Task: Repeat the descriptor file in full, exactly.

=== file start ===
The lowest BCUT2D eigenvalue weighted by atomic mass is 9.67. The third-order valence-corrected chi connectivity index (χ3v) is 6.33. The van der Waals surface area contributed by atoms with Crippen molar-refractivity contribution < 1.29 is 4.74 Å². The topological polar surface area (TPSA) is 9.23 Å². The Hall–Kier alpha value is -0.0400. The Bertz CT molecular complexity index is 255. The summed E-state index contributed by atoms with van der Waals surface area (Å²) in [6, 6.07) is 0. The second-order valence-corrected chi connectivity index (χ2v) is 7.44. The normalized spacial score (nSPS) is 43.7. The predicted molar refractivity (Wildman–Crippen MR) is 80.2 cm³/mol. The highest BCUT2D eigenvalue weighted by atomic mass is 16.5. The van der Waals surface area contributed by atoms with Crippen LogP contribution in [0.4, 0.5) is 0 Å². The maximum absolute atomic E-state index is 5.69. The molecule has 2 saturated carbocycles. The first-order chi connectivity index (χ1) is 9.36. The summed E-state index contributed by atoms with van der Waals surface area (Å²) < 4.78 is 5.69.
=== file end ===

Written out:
The lowest BCUT2D eigenvalue weighted by atomic mass is 9.67. The third-order valence-corrected chi connectivity index (χ3v) is 6.33. The van der Waals surface area contributed by atoms with Crippen molar-refractivity contribution < 1.29 is 4.74 Å². The topological polar surface area (TPSA) is 9.23 Å². The Hall–Kier alpha value is -0.0400. The Bertz CT molecular complexity index is 255. The summed E-state index contributed by atoms with van der Waals surface area (Å²) in [6, 6.07) is 0. The second-order valence-corrected chi connectivity index (χ2v) is 7.44. The normalized spacial score (nSPS) is 43.7. The predicted molar refractivity (Wildman–Crippen MR) is 80.2 cm³/mol. The highest BCUT2D eigenvalue weighted by atomic mass is 16.5. The van der Waals surface area contributed by atoms with Crippen LogP contribution in [0.4, 0.5) is 0 Å². The maximum absolute atomic E-state index is 5.69. The molecule has 2 saturated carbocycles. The first-order chi connectivity index (χ1) is 9.36. The summed E-state index contributed by atoms with van der Waals surface area (Å²) < 4.78 is 5.69.